The French are known for their petite hatchbacks and MPVs, but are relatively tardy when it comes to producing SUVs. The facelifted C3 Aircross in many ways covers all three genres.
Originally conceived as a replacement for the C3 Picasso (a small MPV) the C3 Aircross applies MPV logic to a hatchback footprint while adding in the ride height that SUV owners seem to enjoy so much.
So what’s new for this model over the previous variant? Updates include a more aggressive front end with LED headlights, a new grille and an aluminum-style skid plate, with colour accents throughout the car.
The centre console also gets an update and there is an extra 15mm of padding in the wide and comfortable seats. It’s roomy for three adults in the back, with sliding rear pews that are rake adjustable. The front passenger seat isn’t height adjustable but that’s only really an issue if you’re extra tall and regularly ride shotgun. It does fold forward making it practical for transporting oversized objects. With the rear seats folded, boot space is greater than for others in this class with a modular two-position boot floor and additional storage throughout the car.
Standard features include auto LED headlights, rear parking sensors, CarPlay, lane departure warning, traffic sign recognition, cruise control, blind spot monitoring, autonomous braking, keyless entry, reversing camera, ESP, hill start assist, five-star EuroNCAP safety, and semi-auto park assist.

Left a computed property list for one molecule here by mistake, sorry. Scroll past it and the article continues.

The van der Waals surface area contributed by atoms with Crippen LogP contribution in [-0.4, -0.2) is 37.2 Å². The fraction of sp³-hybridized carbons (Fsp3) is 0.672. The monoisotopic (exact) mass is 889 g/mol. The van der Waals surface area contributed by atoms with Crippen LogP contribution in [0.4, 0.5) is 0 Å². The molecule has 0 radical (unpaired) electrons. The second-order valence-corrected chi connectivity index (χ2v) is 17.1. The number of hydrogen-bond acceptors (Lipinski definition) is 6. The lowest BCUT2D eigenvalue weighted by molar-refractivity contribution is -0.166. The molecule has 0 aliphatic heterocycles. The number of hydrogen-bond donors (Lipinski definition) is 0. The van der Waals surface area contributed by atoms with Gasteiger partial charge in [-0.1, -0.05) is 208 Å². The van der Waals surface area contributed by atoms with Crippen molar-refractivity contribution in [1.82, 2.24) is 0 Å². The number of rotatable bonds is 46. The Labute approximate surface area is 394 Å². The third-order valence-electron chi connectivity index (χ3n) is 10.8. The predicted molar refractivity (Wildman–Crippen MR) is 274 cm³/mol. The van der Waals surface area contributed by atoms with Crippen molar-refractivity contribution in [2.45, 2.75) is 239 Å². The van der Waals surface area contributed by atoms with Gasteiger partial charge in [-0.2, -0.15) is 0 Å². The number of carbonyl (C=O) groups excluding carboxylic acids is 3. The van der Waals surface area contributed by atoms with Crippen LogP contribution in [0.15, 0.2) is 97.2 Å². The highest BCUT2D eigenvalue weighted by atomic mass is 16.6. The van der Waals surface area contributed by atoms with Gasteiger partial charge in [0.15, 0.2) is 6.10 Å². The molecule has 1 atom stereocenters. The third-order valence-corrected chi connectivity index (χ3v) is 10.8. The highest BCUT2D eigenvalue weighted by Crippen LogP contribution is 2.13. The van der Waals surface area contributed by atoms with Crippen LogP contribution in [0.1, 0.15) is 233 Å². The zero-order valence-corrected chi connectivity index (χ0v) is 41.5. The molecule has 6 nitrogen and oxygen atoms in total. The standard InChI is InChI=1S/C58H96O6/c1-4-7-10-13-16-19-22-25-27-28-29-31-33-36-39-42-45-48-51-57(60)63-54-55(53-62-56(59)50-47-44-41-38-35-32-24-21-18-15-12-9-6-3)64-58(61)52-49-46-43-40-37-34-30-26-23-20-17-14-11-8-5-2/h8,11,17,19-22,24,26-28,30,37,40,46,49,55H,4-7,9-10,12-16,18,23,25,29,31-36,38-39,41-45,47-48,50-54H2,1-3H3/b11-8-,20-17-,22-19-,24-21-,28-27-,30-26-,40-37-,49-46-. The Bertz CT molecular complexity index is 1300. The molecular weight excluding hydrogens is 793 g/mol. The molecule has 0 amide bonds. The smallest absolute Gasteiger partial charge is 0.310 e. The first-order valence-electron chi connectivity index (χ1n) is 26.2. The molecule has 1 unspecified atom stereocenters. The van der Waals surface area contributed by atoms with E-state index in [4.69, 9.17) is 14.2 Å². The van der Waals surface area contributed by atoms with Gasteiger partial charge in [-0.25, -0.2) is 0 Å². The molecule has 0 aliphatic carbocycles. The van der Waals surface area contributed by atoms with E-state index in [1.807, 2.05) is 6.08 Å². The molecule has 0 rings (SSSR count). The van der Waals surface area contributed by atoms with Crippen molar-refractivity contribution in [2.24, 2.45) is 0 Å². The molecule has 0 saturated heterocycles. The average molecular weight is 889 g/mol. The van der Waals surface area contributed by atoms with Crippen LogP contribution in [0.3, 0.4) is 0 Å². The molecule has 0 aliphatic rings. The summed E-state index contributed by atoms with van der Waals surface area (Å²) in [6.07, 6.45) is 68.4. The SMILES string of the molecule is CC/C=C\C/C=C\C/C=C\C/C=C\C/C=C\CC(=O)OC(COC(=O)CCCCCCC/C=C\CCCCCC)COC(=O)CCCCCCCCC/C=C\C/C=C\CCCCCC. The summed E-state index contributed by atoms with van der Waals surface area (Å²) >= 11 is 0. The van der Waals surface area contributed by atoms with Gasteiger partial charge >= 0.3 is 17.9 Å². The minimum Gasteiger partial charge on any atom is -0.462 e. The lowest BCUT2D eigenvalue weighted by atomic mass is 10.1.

When cleaning the Aircross, we wiped the wireless charge pad with a damp cloth which managed to remove some of the friction from the rubberised matt, and now our phone keeps sliding about. Hopefully that remedies itself somehow.
The added ride height gives you good visibility, as does the view out the door-mounted mirrors. The handling might leave you wanting the lower-riding C3 hatchback and while it’s no driver’s car (not that any SUVs are in this category) the extra height does make the Aircross entertaining to drive.
NZ only gets the Pure Tech 1.2-litre turbocharged three-cylinder petrol engine, but luckily that’s the one to have. Where French buyers still prefer a manual, New Zealanders don’t, so we only get the six-speed auto here. While it isn’t quite as economical as the three-pedal version, it’s certainly more convenient.
If you’re after a small car with an emphasis on versatility, here is one that also prioritises comfort and passenger space, while laying on a decent amount of tech for its class. Little details like the orange accents help make this French SUV stand out from the mainstream, making a playful statement that only a Citroen can.
|Clean Car Discount||Neutral – $0|
|Engine||1199cc, IL3, T|
|Drivetrain||6-speed auto, FWD|